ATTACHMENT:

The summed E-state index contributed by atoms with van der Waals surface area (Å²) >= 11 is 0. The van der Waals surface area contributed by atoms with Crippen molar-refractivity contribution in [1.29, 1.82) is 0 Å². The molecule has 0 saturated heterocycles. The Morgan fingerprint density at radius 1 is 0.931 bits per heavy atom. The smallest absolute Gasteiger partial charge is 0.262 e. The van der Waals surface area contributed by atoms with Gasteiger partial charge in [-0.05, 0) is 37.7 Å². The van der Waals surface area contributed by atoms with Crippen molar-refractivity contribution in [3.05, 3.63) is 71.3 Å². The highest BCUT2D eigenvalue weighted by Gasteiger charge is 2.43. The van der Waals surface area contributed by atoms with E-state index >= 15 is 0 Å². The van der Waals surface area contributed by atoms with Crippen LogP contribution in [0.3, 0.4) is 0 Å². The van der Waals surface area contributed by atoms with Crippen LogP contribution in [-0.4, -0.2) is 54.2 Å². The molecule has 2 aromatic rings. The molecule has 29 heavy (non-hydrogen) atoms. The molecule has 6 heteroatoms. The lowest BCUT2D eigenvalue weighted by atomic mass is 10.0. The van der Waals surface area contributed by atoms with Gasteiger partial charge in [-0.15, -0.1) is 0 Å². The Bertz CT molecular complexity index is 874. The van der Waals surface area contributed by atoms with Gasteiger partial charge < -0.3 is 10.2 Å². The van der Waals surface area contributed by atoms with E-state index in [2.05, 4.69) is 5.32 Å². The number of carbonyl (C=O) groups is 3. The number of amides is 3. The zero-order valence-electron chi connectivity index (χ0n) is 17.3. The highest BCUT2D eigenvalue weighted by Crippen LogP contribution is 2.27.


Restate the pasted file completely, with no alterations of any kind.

The summed E-state index contributed by atoms with van der Waals surface area (Å²) >= 11 is 0. The van der Waals surface area contributed by atoms with Crippen molar-refractivity contribution in [1.29, 1.82) is 0 Å². The molecule has 0 saturated heterocycles. The Morgan fingerprint density at radius 1 is 0.931 bits per heavy atom. The smallest absolute Gasteiger partial charge is 0.262 e. The van der Waals surface area contributed by atoms with Gasteiger partial charge in [-0.05, 0) is 37.7 Å². The van der Waals surface area contributed by atoms with Crippen molar-refractivity contribution in [3.05, 3.63) is 71.3 Å². The highest BCUT2D eigenvalue weighted by Gasteiger charge is 2.43. The van der Waals surface area contributed by atoms with E-state index >= 15 is 0 Å². The van der Waals surface area contributed by atoms with Crippen LogP contribution in [0.3, 0.4) is 0 Å². The van der Waals surface area contributed by atoms with Crippen LogP contribution in [-0.4, -0.2) is 54.2 Å². The molecule has 2 aromatic rings. The molecule has 29 heavy (non-hydrogen) atoms. The molecule has 6 heteroatoms. The lowest BCUT2D eigenvalue weighted by atomic mass is 10.0. The van der Waals surface area contributed by atoms with Gasteiger partial charge in [-0.15, -0.1) is 0 Å². The Bertz CT molecular complexity index is 874. The van der Waals surface area contributed by atoms with Gasteiger partial charge < -0.3 is 10.2 Å². The van der Waals surface area contributed by atoms with E-state index in [2.05, 4.69) is 5.32 Å². The number of carbonyl (C=O) groups is 3. The number of amides is 3. The zero-order valence-electron chi connectivity index (χ0n) is 17.3. The highest BCUT2D eigenvalue weighted by Crippen LogP contribution is 2.27.